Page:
Switching to Static Site Generation


It’s been quiet here for a while, again. I keep busy and needless to say, don’t get around to writing about all the things I’ve been working on. Like I’d like to do! In the last year, I’ve been fortunate to start a new software job which has also freed me up to playing with new environments and experiences. I’ve also been making larger pushes to contribute to the open source world; specifically the FW/1 ecosystem with the FW/1 Console CommandBox module; formerly FW/1 Commands. More on that another day…

Hugo & Blogging

Part of dragging me down with blogging was the initiative I took years ago to write a custom blogging engine in CFML. Ironic right? It’s stayed fairly incomplete and has slowly become a chore. So why not use an existing framework? Well… I’m stubborn, and a bit specific to control when it comes to this kind of stuff. I’ll admit that some of these limitations are merely my lack of understanding, but I like when I can follow along.

Some time now, I had read a series of articles from Raymond Camden about his switch to static site generation and the use of Hugo. I’d done some research on static site generation and the frameworks that came with the territory. Hugo stuck out. I figured I’d give it a try.

Getting Started

Hugo, if you haven’t guessed, is a framework written in the Go programming language and used for building statically generated websites and their content. The ability to create a structured pattern of pages makes Hugo perfect for a blog.

So I took the leap, set Hugo up on my dev machine, and started plugging away at converting my blog application to a Hugo site. Not difficult at all. I created a site using the Quick Start Guide, installed a theme and basically just used the example posts in the theme to lay out how my original posts would need to look. Everything is in Markdown which saves a bit of formatting time with the actual content. After I had everything in place, I took some time to familiarize myself with Go template syntax and took to tweaking the layouts and styling.

Personal Caveats

There were a few things that I had to iron out based on the structure of the previous application and my personal preference.

URLs, Redirects & Rewrites with Nginx… Bleh.

First up, I wanted to try and keep as much of my current URL structure as I could. By default, Hugo will generate URLs like /page/my-page and /post/my-cool-blog-post. I wanted things slightly different. For example: /my-page & /blog/my-cool-blog-post.

Luckily Hugo makes this simple with a decent amount of flexibility. Each site comes with a config file that can be written in different formats like TOML, YAML & JSON.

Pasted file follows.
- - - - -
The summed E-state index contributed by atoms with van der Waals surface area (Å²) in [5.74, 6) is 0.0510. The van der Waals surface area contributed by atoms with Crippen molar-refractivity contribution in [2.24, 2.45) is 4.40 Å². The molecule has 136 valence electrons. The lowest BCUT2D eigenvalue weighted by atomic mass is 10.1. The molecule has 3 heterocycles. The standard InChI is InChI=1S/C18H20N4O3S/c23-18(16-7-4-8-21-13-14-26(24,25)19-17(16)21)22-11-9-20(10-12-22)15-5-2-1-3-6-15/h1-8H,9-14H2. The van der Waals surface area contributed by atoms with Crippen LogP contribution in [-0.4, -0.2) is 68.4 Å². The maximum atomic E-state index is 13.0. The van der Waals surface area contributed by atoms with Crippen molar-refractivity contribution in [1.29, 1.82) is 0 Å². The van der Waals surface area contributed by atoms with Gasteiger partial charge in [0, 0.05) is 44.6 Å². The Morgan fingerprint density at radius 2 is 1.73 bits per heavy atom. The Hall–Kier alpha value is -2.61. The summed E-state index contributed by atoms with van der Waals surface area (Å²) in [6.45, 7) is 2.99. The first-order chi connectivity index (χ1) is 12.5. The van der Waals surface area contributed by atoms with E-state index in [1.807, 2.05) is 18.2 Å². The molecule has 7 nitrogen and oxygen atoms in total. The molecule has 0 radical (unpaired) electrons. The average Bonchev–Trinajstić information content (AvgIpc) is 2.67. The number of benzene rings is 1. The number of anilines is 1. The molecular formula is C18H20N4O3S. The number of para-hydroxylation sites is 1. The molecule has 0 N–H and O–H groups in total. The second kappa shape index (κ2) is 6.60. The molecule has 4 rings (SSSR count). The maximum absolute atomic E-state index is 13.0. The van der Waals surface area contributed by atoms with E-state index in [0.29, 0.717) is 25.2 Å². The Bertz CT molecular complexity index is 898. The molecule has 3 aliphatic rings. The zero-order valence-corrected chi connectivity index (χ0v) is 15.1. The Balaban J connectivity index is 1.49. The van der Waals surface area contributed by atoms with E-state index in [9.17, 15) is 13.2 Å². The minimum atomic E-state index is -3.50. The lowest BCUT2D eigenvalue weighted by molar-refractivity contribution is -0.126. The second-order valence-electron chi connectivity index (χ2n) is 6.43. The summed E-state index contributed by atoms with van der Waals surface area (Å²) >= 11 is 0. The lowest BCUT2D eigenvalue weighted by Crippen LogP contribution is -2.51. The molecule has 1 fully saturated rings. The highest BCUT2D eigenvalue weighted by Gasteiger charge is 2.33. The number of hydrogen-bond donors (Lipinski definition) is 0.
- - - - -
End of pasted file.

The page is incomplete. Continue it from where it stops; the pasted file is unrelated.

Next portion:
I just needed to enter these config points and I was good to go.

  post = "/blog/:slug/"
  page = "/:filename/"

I needed to tweak the pagination URL as well…

paginatePath = "blog/page/"

There were some areas with URL paths I don’t think I can get around through configuration. Nothing I have found at least. Two areas specifically were the main RSS page and tags/categories.

The RSS is generated into an index.xml file. Previously I had a nice route to a path like /feeds/rss and /feeds/atom. No worries though. I use Nginx as my web server so rewriting the path or even redirecting is simple enough.

location ~* /feeds/(rss|atom) {
  rewrite /feeds/(rss|atom) /index.xml;

I haven’t started using Hugo’s categories, but I am using tags. My previous URLs looked like this: /archives/category/my-category. I used a rewrite but a redirect is just as well if I decide to permanently keep this pattern.

location ~* /archives/category/(.*)? {
  rewrite /archives/category/(.*)? /tags/$1;
# OR
location ~* /archives/category/(.*)? {
  redirect 301$1;

Disqus & Forum URLs

When I was finally ready to go live, I was unpleasantly greeted with posts that were not showing their comments. In fact, Disqus was rendering as if they were new forums. A quick trip to the admin showed me the culprit: a trailing forward slash, /. Based on the default way that I had originally identified Disqus URLs, and how Hugo’s built in support for it, the exact URL path was used to identify each forum. For example /blog/my-post is different from /blog/my-post/. To make things more frustrating, after some research, it seems Hugo requires that trailing slash to maintain cross platform support. No rewrite or redirect will save you.

So what I had to do was export my forums and their comments and then submit new URLs with the added / via Disqus’ migration tool. All good now.

Moving Forward

I’ve more or less ironed out the gritty parts of my blog. Some pieces will just have to be left behind or dealt with later on. Overall I’m happy with the result and will hopefully be able to start pushing out some helpful content here, once again. Hugo FTW.

Happy coding.

comments powered by Disqus